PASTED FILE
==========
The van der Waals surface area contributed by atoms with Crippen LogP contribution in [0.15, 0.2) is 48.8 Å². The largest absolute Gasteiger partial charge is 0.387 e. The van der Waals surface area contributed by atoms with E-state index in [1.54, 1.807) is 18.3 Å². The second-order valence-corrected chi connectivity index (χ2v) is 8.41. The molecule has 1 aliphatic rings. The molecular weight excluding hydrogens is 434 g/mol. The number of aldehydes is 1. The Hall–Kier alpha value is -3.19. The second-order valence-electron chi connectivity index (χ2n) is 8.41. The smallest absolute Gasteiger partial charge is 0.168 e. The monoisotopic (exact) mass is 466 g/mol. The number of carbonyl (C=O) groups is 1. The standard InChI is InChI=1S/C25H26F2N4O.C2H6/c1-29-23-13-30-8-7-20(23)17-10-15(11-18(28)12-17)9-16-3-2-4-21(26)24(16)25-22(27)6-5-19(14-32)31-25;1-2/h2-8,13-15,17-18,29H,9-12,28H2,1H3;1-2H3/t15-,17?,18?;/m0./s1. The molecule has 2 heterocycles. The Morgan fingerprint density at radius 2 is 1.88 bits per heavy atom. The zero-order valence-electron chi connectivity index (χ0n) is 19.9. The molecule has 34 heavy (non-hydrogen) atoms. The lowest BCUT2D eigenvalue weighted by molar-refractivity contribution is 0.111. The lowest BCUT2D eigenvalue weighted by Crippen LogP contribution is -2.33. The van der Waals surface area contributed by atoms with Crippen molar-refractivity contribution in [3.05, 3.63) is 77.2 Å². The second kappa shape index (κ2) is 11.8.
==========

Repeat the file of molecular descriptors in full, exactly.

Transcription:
The van der Waals surface area contributed by atoms with Crippen LogP contribution in [0.15, 0.2) is 48.8 Å². The largest absolute Gasteiger partial charge is 0.387 e. The van der Waals surface area contributed by atoms with E-state index in [1.54, 1.807) is 18.3 Å². The second-order valence-corrected chi connectivity index (χ2v) is 8.41. The molecule has 1 aliphatic rings. The molecular weight excluding hydrogens is 434 g/mol. The number of aldehydes is 1. The Hall–Kier alpha value is -3.19. The second-order valence-electron chi connectivity index (χ2n) is 8.41. The smallest absolute Gasteiger partial charge is 0.168 e. The monoisotopic (exact) mass is 466 g/mol. The number of carbonyl (C=O) groups is 1. The standard InChI is InChI=1S/C25H26F2N4O.C2H6/c1-29-23-13-30-8-7-20(23)17-10-15(11-18(28)12-17)9-16-3-2-4-21(26)24(16)25-22(27)6-5-19(14-32)31-25;1-2/h2-8,13-15,17-18,29H,9-12,28H2,1H3;1-2H3/t15-,17?,18?;/m0./s1. The molecule has 2 heterocycles. The Morgan fingerprint density at radius 2 is 1.88 bits per heavy atom. The zero-order valence-electron chi connectivity index (χ0n) is 19.9. The molecule has 34 heavy (non-hydrogen) atoms. The lowest BCUT2D eigenvalue weighted by molar-refractivity contribution is 0.111. The lowest BCUT2D eigenvalue weighted by Crippen LogP contribution is -2.33. The van der Waals surface area contributed by atoms with Crippen molar-refractivity contribution in [3.05, 3.63) is 77.2 Å². The second kappa shape index (κ2) is 11.8.